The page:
Shoddy: From Devil’s Dust
to the Renaissance of Rags
By Hanna Rose Shell
University of Chicago Press, 2020
edward tenner, a research affiliate of the Smithsonian Institution and Rutgers University, is currently a visitor in the Program in Interdisciplinary Studies at the Institute for Advanced Study at Princeton.
Published May 14, 2021
Was it a coincidence that the University of Chicago Press published these two books in the same year: Wendy Woloson’s Crap: A History of Cheap Stuff in America and Hanna Rose Shell’s Shoddy: From Devil’s Dust to the Renaissance of Rags?
Well … yes. The apparent relationship of titles is deceptive. Indeed, the subjects of the respective books are not synonyms but opposites.
The cover designs tell the story. On Crap, it’s a page of novelty advertising in gloriously garish colors announcing the eponymous cheaply pretentious merchandise; on Shoddy, a set of six decidedly unpretentious commercial samples in somber hues, including one in sulfurous yellow. Crap (the subject, not the book) purports to be what it is not. Shoddy, an almost vanished industry in its original form, is openly, almost proudly humble in its second-class authenticity.
The word “crap,” though no longer taboo, is still a curt monosyllable, a scatological insult. “Shoddy,” which has come to represent poor quality in general, was originally a neutral description of uncertain origin. I, for one, think it has a beautiful sound; the homophone Shadi (“full of joy”) is a cherished given name and surname in the Middle East.
What’s Really in a Name
Not that there was anything intrinsically beautiful about the original shoddy, a fabric made by grinding up old woolen rags and then spinning the result into yarn to make cloth. The invention that made this possible was a toothed cylinder apparatus called a devil: hence “devil’s dust” for the new raw material it produced.
The author might have noted that the devil was contemporary with the American cotton gin and served a similar purpose, using rotating metal projections to monetize a previously underexploited resource (old rags and short-staple cotton, respectively). What’s more, the two textile revolutions were connected: one of the earliest markets for shoddy cloth, Shell writes, were the plantations of the American South, and the rough fabric was known as “slave cloth.”
When the Civil War arrived and Southern cotton was no longer available, Union soldiers were issued much-resented blankets and clothing made from shoddy. They despised the contractors who grew rich supplying them — Brooks Brothers among them. (The clothier’s first killing was selling surplus British naval coats during the nasty Panic of 1819. It’s unclear, though, who got the last laugh: Brooks Brothers declared bankruptcy last year.)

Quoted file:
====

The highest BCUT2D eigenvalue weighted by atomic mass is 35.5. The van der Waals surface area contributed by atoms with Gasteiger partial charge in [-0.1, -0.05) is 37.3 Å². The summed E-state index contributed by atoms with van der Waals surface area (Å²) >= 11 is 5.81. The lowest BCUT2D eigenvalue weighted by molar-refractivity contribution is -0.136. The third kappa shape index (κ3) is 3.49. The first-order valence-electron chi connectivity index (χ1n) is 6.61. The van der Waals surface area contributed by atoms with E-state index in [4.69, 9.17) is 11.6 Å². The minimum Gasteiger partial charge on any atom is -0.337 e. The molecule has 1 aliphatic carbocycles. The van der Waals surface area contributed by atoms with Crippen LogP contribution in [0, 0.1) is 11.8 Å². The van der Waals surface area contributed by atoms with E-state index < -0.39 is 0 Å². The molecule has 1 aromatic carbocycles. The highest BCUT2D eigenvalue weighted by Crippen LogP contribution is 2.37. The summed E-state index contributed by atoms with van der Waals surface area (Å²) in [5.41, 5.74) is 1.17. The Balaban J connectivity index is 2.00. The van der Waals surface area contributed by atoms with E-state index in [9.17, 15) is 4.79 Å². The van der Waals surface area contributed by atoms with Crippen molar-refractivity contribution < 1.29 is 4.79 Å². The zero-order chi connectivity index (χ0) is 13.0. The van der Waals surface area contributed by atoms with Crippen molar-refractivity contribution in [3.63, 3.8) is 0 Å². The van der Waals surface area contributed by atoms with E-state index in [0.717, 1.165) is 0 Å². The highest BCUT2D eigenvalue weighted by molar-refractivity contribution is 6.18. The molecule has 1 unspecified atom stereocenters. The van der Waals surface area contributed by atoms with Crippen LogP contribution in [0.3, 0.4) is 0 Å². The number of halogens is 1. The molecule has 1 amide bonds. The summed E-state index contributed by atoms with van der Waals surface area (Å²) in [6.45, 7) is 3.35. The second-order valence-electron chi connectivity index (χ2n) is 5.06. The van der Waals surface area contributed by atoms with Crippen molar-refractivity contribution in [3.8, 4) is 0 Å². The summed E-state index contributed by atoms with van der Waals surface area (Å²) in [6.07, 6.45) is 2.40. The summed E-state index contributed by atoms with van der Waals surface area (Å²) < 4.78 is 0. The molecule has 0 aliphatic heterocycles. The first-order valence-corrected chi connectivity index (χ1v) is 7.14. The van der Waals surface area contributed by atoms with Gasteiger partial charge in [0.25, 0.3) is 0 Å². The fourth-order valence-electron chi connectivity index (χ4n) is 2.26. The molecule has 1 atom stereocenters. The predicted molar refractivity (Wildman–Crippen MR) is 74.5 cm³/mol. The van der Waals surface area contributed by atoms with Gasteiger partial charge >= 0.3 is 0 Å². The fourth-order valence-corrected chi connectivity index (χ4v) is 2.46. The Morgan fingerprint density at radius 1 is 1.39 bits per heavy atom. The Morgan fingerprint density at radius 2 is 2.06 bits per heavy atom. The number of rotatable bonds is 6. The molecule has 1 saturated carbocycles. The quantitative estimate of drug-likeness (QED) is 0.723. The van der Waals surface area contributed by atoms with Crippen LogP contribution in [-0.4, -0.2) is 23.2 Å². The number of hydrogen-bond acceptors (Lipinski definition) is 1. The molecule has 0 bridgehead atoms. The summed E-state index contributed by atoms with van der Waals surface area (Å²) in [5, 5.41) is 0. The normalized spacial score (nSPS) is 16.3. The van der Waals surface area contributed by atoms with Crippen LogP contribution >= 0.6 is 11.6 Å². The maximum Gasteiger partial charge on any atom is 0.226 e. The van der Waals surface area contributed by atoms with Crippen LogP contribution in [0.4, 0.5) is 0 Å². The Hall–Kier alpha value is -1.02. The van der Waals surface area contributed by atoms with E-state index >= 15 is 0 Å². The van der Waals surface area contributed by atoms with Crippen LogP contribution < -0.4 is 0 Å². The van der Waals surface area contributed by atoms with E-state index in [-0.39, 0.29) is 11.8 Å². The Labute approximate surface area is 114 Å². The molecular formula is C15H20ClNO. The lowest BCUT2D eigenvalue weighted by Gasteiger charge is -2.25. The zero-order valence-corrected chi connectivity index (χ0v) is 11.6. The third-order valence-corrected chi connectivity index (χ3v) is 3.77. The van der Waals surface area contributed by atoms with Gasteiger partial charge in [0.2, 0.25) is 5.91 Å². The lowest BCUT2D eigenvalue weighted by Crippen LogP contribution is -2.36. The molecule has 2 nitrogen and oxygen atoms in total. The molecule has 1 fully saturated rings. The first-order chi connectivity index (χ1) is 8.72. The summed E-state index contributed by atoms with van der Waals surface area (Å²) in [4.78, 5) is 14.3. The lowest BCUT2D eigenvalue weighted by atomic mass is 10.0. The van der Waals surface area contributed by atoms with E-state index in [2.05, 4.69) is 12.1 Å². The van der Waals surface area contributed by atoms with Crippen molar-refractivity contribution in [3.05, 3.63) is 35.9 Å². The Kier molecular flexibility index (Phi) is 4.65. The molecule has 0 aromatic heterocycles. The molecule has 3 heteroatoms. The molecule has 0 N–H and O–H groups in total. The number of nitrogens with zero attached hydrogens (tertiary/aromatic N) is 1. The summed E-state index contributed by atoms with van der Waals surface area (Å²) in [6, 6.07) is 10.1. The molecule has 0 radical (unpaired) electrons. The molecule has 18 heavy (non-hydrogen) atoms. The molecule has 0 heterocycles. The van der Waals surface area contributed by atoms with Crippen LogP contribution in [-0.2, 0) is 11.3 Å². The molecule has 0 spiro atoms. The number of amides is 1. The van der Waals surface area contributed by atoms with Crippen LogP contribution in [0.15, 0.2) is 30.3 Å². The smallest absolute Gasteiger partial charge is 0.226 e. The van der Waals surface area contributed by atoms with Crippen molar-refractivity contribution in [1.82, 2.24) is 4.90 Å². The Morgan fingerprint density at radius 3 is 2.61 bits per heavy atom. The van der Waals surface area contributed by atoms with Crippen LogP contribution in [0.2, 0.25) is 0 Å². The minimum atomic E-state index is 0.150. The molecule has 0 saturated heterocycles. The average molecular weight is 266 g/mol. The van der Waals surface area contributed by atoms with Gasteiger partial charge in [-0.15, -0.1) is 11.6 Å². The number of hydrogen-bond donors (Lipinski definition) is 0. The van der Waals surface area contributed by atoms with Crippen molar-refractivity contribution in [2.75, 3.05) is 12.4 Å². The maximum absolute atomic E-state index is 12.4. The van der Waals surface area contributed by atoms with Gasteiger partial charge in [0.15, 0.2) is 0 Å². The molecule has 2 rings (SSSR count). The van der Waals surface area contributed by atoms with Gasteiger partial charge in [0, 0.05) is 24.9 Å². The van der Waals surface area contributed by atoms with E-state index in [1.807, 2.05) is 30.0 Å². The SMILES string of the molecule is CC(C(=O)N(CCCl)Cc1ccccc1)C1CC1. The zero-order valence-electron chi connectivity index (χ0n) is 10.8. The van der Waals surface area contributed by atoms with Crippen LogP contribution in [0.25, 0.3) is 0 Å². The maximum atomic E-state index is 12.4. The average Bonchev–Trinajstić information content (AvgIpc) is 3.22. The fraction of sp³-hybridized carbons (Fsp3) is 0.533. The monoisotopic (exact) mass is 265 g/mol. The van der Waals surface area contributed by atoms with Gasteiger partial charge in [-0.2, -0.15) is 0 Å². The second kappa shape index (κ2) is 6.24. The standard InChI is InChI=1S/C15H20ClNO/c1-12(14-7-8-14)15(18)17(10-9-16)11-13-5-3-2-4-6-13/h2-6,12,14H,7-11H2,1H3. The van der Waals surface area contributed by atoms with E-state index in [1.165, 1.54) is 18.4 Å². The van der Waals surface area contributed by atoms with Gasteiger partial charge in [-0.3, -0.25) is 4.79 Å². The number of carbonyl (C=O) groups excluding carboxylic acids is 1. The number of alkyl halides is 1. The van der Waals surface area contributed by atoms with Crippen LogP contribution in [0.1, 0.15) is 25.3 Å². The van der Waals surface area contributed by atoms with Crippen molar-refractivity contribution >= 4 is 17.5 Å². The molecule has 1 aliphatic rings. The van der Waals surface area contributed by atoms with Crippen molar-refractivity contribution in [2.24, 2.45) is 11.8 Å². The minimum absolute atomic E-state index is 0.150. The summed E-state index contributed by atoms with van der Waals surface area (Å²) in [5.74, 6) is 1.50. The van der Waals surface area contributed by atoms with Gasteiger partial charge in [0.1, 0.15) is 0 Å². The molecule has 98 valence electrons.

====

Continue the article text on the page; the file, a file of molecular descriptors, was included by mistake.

The producers of crap and shoddy viewed their respective industries quite differently. I doubt many veterans of the novelty trade would welcome a wandering scholar investigating their inglorious tchotchkes. But in West Yorkshire, the former world center of shoddy production, Hanna Rose Shell had no difficulty finding locals with fond memories to guide her. In the towns it dominated, nostalgia — even a sense of heritage — prevails. Indeed, in this grimy downscale industry there was pride of place in class-conscious Britain.
“Where there’s muck there’s brass [money]” is an old Yorkshire saying. And as one of Shell’s informants observed, “[I]f you went to a shoddy manufacturer and said his stuff was rubbish, shoddy, he’d probably hit you, because he thinks it’s absolutely marvelous what he’s making.”
To social critics, shoddy was a window on the seamy side of industrialization. Karl Marx saw it as the logical endpoint of capitalism, reducing matter to its most degraded constituents. Marx, it seems, despised even the rag pickers who supplied the industry, coining the insult lumpenproletariat [lumpen means rags in German] to stigmatize them.
What makes Shoddy so remarkable is the author’s ambivalence about her subject, her acknowledgment of the mills’ odor and squalor together with her appreciation of the communities the industry nourished.